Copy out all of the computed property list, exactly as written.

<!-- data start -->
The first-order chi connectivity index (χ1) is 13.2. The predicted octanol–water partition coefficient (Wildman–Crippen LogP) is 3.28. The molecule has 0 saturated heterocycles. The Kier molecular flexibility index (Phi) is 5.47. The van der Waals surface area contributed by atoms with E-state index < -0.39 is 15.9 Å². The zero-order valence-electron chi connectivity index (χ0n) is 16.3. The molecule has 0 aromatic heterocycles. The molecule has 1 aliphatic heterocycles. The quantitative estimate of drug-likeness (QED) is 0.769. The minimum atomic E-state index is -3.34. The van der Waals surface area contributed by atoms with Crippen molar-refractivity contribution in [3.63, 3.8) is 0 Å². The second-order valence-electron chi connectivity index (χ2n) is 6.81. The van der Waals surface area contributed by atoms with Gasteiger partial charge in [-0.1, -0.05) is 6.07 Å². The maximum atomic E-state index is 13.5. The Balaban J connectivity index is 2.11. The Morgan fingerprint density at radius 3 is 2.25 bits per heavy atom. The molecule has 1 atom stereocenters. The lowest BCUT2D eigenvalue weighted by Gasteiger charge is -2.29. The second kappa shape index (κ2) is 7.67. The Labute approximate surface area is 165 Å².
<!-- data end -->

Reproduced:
The first-order chi connectivity index (χ1) is 13.2. The predicted octanol–water partition coefficient (Wildman–Crippen LogP) is 3.28. The molecule has 0 saturated heterocycles. The Kier molecular flexibility index (Phi) is 5.47. The van der Waals surface area contributed by atoms with E-state index < -0.39 is 15.9 Å². The zero-order valence-electron chi connectivity index (χ0n) is 16.3. The molecule has 0 aromatic heterocycles. The molecule has 1 aliphatic heterocycles. The quantitative estimate of drug-likeness (QED) is 0.769. The minimum atomic E-state index is -3.34. The van der Waals surface area contributed by atoms with Crippen molar-refractivity contribution in [3.63, 3.8) is 0 Å². The second-order valence-electron chi connectivity index (χ2n) is 6.81. The van der Waals surface area contributed by atoms with Gasteiger partial charge in [-0.1, -0.05) is 6.07 Å². The maximum atomic E-state index is 13.5. The Balaban J connectivity index is 2.11. The Morgan fingerprint density at radius 3 is 2.25 bits per heavy atom. The molecule has 1 atom stereocenters. The lowest BCUT2D eigenvalue weighted by Gasteiger charge is -2.29. The second kappa shape index (κ2) is 7.67. The Labute approximate surface area is 165 Å².